71.
Falooda
72.
Moong khichdi
73. Bebinca
74. Daal baati
75.
Methi greens
76.
Basundi
77.
Gunpowder
78.
Appam-stew
79.
Sweet lemon pickle
80.
Ridge gourd
81.
Bisi bele bhath
82.
Coconut burfi
83.
Caramel custard
84.
Thecha
85.
Rasam
86.
Baingan bharta
87.
Mysore pak
88.
Punjabi wadi
89.
Chhunda
90.
Dal makhani
91.
Paper dosa
92.
Gongura
93.
Hand-churned butter
94.
Pakoda
95.
Curd chillies
96.
Mustard oil
9
7. Fresh cashews
98.
Tomato pickle
99.
Rajma-chawal
100.
Chaas


My Score 91%

I am not sure about Triphal ( there is something similar in Ayurveda and I may be confusing it with the one mentioned above) and I am pretty sure I have tasted Sai Bhaji, but as of today do not recollect the taste and so I shall leave it for a 'must try'.

So what is your score?
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Monday, May 04, 2009

Weekend fun with a QUICK Jam (?)

The temperatures here are high,2 weeks ago, we hit 93 F and left me drained out and listless, but this week we are back in the low 60's.. hows that for unpredictable behaviour!! 
In between these varying temperatures we decided to make  a small one day picnic to Carlsbad Flower Fields. 
It was a much needed break and to our joy, little S LOVED the flowers!! And what's more he
LOOOOVED the strawberry shortcake  (takes after his Mommy, he does, Bless him!) we had outside the fields and M and I must have set a new record at eating swallowing our shortcake!!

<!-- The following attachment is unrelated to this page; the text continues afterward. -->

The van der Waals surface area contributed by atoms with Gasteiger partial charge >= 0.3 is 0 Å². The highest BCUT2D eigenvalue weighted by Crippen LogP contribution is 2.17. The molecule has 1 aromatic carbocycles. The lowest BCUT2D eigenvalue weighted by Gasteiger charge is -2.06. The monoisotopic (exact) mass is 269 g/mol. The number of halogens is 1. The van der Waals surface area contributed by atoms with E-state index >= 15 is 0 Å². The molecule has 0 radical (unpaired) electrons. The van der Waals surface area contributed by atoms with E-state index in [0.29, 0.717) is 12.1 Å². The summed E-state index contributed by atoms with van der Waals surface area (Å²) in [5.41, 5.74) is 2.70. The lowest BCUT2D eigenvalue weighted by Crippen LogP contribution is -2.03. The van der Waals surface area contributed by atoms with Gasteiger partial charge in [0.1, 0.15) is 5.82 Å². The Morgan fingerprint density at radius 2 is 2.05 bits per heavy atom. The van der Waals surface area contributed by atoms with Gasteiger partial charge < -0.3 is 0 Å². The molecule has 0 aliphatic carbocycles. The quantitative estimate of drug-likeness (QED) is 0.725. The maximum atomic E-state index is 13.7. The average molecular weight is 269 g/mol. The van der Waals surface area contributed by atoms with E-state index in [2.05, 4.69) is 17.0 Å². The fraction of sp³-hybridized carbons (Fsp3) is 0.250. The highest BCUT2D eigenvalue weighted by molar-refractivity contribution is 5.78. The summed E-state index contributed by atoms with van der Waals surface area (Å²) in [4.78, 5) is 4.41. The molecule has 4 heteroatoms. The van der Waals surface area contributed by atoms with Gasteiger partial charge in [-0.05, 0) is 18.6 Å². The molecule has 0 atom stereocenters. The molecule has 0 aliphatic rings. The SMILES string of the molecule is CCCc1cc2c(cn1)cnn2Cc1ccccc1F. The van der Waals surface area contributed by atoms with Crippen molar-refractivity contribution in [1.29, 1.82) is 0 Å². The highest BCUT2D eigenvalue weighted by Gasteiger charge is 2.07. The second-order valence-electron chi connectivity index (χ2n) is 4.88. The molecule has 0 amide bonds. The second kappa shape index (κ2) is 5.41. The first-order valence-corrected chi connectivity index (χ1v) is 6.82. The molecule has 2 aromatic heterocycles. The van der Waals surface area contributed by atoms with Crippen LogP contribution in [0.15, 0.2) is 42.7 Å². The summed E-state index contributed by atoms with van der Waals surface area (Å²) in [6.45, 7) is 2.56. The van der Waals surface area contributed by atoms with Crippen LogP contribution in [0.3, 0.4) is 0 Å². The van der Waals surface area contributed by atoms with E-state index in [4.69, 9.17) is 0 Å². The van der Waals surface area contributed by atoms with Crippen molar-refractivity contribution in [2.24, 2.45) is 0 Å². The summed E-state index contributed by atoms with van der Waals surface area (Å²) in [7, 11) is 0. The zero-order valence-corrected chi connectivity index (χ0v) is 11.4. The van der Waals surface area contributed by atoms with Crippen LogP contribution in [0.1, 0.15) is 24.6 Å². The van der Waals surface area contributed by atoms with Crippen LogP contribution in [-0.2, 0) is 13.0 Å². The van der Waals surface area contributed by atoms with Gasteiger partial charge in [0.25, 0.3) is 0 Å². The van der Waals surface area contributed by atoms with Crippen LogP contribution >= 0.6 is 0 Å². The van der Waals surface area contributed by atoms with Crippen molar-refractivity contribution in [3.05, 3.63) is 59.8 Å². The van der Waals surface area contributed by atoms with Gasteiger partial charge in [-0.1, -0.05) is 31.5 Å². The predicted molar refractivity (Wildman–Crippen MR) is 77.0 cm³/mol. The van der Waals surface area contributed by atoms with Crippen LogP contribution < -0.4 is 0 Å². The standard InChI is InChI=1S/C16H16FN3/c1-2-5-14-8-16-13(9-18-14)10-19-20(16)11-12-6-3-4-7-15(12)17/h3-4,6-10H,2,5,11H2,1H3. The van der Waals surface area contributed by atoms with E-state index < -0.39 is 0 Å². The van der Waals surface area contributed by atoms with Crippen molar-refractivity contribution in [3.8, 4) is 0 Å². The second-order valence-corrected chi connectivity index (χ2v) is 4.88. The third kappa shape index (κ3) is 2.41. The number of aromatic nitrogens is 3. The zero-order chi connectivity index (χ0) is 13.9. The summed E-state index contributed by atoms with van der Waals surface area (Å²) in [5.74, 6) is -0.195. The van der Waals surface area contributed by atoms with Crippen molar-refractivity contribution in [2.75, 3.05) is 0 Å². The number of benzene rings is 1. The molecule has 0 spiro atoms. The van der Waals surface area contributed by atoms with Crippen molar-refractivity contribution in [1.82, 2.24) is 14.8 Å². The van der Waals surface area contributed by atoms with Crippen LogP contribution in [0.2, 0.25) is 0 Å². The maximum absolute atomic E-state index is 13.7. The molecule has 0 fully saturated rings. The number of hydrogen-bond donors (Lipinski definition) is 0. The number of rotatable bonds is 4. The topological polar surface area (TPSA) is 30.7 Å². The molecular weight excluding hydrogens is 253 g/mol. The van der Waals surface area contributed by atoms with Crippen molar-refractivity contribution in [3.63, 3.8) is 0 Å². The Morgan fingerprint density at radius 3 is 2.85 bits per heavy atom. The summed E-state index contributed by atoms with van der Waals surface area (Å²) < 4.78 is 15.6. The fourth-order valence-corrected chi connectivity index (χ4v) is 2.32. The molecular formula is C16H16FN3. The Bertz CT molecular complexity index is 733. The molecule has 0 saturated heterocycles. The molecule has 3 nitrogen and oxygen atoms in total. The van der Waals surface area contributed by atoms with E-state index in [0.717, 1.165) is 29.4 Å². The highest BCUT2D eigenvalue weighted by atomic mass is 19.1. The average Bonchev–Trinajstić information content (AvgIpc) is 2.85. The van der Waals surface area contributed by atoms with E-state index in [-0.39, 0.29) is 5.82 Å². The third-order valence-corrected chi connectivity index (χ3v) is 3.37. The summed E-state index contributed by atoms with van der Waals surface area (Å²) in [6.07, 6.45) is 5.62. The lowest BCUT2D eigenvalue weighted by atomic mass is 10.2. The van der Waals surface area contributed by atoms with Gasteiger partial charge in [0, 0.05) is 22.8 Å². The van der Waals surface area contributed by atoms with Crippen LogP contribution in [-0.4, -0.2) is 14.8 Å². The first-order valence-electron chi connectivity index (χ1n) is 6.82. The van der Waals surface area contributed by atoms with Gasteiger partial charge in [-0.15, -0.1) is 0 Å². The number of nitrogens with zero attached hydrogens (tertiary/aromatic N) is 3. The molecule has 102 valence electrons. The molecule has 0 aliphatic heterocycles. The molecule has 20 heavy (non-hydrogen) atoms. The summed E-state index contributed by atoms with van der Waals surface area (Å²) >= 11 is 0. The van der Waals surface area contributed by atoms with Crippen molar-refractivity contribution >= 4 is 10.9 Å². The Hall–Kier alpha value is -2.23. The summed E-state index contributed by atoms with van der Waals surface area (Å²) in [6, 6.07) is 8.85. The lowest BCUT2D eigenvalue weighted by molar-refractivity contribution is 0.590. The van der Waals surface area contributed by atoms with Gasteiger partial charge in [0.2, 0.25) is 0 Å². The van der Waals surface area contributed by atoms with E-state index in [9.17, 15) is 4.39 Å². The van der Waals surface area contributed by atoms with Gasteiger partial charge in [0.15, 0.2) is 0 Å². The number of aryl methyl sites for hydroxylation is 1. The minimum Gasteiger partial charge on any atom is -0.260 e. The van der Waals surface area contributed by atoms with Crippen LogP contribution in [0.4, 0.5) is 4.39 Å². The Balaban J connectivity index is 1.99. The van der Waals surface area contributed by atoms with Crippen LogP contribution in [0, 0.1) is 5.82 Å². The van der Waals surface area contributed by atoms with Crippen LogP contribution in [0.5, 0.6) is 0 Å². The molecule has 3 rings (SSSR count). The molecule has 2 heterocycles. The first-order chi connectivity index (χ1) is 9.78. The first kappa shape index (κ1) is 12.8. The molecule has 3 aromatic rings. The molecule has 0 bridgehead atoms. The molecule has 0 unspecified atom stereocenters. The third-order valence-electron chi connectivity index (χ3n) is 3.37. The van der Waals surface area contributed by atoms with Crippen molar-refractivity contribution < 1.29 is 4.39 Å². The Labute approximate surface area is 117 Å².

Thus satiated, we made our next stop, at the adjoining Strawberry fields! 
This was my very first time picking strawberries and needless to say, I enjoyed it!         

At home sorting thru the bounty, we found some soft ones, no doubt due to travel. Now my MIL is handy with small tips and suggested we use the soft ones to make 'jam'. For a moment I was thrilled, but then, I realised and told her, I had no pectin, no know-how.  She merely smiled and said "pectin-shectin... we never knew these in our time, let's take what you, young people , would call a shortcut, and  there aren't THAT many soft strawberries."  True! lets get started then! 

We used 

1 Cup chopped / crushed Strawberries ( wash thoroughly, hull and chop)
1 Cup Sugar
1/2 tsp Lemon juice ( we skipped this)

Wash and sterilise a jar that you plan on storing the jam in. Dry thoroughly and keep aside.
In a non-reactive pan/ kadhai combine the crushed/chopped strawberries, sugar and lemon juice (if using) and cook over med-high heat until soft and the mixture comes together, stirring often and skimming off the froth on top. This requires a lot of patience, it takes a long..long time for  the whole thing to come together. I did not time it, I left the jam simmering on the stove top and in the mean time fed the baby, cleaned up etc. etc.
Store in the sterilised jar and refrigerate. Use a clean, dry spoon every time.

We made a second batch of jam and this time round I used my 'puran yantra' to mush the strawberries. I found an image thru Google search (and saved myself the effort of clicking that additional picture) 
Puran Yantra
The other proportions remaining the same adding just a few drops of lemon juice, which I felt was unnecessary.
The only difference in the batches were, the jam was 'smooth' as compared to the first version after getting pureed in the 'puran-yantra' but all hopes of it being seedless were dashed. The seeds remained intact.